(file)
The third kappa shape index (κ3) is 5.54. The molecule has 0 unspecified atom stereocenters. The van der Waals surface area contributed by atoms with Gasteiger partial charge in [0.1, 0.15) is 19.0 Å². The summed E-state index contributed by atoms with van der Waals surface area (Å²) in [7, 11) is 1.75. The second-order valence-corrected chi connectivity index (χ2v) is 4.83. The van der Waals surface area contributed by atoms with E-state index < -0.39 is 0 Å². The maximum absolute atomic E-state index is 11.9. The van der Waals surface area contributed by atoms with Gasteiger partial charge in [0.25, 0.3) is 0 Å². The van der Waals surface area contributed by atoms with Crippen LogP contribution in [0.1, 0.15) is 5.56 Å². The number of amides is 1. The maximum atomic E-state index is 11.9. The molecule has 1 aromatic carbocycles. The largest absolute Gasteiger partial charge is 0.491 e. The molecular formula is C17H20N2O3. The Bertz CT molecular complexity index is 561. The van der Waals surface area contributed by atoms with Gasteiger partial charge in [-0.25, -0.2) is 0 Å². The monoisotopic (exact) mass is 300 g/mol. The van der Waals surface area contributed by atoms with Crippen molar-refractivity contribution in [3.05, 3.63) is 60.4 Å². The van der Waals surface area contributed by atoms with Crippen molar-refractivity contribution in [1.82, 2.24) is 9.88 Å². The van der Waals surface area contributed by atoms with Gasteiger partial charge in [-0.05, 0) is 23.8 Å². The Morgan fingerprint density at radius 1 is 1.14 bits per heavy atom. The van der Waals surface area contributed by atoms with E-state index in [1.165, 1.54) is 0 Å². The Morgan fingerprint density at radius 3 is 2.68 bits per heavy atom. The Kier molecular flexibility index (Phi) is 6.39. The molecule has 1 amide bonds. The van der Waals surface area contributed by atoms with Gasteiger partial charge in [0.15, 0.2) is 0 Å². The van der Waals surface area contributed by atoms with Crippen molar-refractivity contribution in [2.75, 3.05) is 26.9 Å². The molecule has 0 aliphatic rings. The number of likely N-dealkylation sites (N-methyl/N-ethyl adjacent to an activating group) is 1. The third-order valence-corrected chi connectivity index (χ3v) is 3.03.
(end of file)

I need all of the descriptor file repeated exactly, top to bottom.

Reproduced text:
The third kappa shape index (κ3) is 5.54. The molecule has 0 unspecified atom stereocenters. The van der Waals surface area contributed by atoms with Gasteiger partial charge in [0.1, 0.15) is 19.0 Å². The summed E-state index contributed by atoms with van der Waals surface area (Å²) in [7, 11) is 1.75. The second-order valence-corrected chi connectivity index (χ2v) is 4.83. The van der Waals surface area contributed by atoms with E-state index < -0.39 is 0 Å². The maximum absolute atomic E-state index is 11.9. The van der Waals surface area contributed by atoms with Gasteiger partial charge in [0.25, 0.3) is 0 Å². The van der Waals surface area contributed by atoms with Crippen LogP contribution in [0.1, 0.15) is 5.56 Å². The number of amides is 1. The maximum atomic E-state index is 11.9. The molecule has 1 aromatic carbocycles. The largest absolute Gasteiger partial charge is 0.491 e. The molecular formula is C17H20N2O3. The Bertz CT molecular complexity index is 561. The van der Waals surface area contributed by atoms with Gasteiger partial charge in [-0.25, -0.2) is 0 Å². The monoisotopic (exact) mass is 300 g/mol. The van der Waals surface area contributed by atoms with Crippen molar-refractivity contribution in [3.05, 3.63) is 60.4 Å². The van der Waals surface area contributed by atoms with Crippen molar-refractivity contribution in [1.82, 2.24) is 9.88 Å². The van der Waals surface area contributed by atoms with Gasteiger partial charge in [-0.05, 0) is 23.8 Å². The Morgan fingerprint density at radius 1 is 1.14 bits per heavy atom. The van der Waals surface area contributed by atoms with E-state index in [1.165, 1.54) is 0 Å². The Morgan fingerprint density at radius 3 is 2.68 bits per heavy atom. The Kier molecular flexibility index (Phi) is 6.39. The molecule has 1 amide bonds. The van der Waals surface area contributed by atoms with Gasteiger partial charge in [0.15, 0.2) is 0 Å². The van der Waals surface area contributed by atoms with Crippen molar-refractivity contribution in [2.75, 3.05) is 26.9 Å². The molecule has 0 aliphatic rings. The number of likely N-dealkylation sites (N-methyl/N-ethyl adjacent to an activating group) is 1. The third-order valence-corrected chi connectivity index (χ3v) is 3.03.